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Five questions with HP's storage chief

Hewlett-Packard Co.'s storage business had a bumpy ride in 2003. There was an internal reorganization, thousands of company-wide job cuts, an exodus of storage veteran employees, many of whom signed on with competitors like EMC Corp. and IBM -- all of which has left some industry experts questioning the future of HP's storage division.

In this interview, asked Bob Schultz, head of Hewlett-Packard's network storage solutions division, to respond to HP's critics and clarify how the recently reorganized HP storage group can better serve the end user.

Last May, HP announced it would cut 4,000 jobs over a six-month period. Are those complete? How many cuts were made in the storage business?
For the storage team it was nominal. There's always some fine-tuning going on in an organization of our size. We're trying to bring people together in one building. The storage group did not experience more cuts than any of the other divisions. I would say less, in fact.

Let us know what you think about the story, e-mail: Kevin Komiega, News Editor

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Apart from now adding services to the menu, how does this help anyone? How does it help people who are looking for the best products?
This is what customers have been asking us for. They're saying, 'We're not buying speeds and feeds. We're looking for you to help us design our entire infrastructure -- servers and storage.' We're lining the teams up and planning more holistically than we have before. Let's clear up questions about the recent reorganization of HP services and the enterprise systems group into the new technology solutions group. What are the supposed benefits of the reorganization as it pertains to storage users?
In terms of the technology solutions group, from the customer's perspective, it's going to be a positive. It's going to make it easier to do business with HP. If you step back and look at the storage market, 50% of the business is in products and 50% is in services. That's a pretty big chunk in services. It made sense to put them together. Some claim that HP just hasn't been able to capitalize on the potential of the Compaq storage group.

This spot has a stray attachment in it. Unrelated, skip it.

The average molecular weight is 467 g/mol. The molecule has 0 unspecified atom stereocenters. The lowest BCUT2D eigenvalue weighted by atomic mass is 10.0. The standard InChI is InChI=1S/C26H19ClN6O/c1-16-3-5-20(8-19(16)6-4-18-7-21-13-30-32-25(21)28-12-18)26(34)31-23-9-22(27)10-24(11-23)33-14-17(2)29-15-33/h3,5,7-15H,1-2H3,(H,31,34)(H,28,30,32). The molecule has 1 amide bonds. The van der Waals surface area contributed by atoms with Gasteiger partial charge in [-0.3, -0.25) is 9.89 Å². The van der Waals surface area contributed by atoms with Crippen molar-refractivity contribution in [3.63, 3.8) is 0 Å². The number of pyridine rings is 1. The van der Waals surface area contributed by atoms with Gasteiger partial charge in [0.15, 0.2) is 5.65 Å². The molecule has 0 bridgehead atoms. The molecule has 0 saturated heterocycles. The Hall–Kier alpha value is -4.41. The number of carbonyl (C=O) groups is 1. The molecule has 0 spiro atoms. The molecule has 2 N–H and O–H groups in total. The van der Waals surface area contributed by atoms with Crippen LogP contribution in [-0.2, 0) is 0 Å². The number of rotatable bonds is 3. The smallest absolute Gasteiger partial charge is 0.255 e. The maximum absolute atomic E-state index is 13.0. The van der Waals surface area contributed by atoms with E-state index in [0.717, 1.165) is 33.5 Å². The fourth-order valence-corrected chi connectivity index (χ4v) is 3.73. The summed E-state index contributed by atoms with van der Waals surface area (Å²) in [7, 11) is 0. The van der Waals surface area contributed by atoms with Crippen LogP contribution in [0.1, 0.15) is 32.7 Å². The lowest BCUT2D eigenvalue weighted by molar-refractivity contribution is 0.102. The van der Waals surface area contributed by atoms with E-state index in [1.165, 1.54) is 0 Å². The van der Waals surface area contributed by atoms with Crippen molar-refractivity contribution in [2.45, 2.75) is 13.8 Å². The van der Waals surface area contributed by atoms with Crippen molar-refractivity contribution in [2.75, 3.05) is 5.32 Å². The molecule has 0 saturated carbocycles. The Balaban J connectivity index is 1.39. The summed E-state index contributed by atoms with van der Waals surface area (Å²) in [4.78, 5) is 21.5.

Look at the last 18 months. Everybody said, 'We're going to take share from HP. They're going to be confused and lose traction.' That's not the case. We took share in the storage market. Typically in a merger, a company can lose 5 to 10 percent of their market share because of an overlap in products. Not only have we held our share, we've grown our share in the areas of SANs and NAS. We talk about how we had Noah's Ark. We executed on the road map we laid out on the first day of the merger. If I were [the competition], I'd be worried about HP taking more share. I feel very confident about where we are. Several industry experts are saying that the loss of talent from the old Compaq storage group indicates a lack of strategic direction within HP's storage business. Why did so many storage veterans leave HP?
People say, 'You've had several executives leave for EMC.' There are always people moving around in this industry based on their own career objectives. The people that made those decisions went from running fairly large groups [before the merger] and were moved into another division. They wanted to move on. Were there one or two people that made the largest storage group in the industry successful? It doesn't work that way. It's a team effort. We have a strong team in place. I'll skip myself to be modest. Some of the people on the staff aren't the celebrity figures that Compaq might have had in the past, but they're extremely experienced -- like Neal Clapper and Frank Harbist. The point would be that, if you sat down with each one of them, what you'd find is that [they] really know the business and have a very disciplined approach to how to drive the business.

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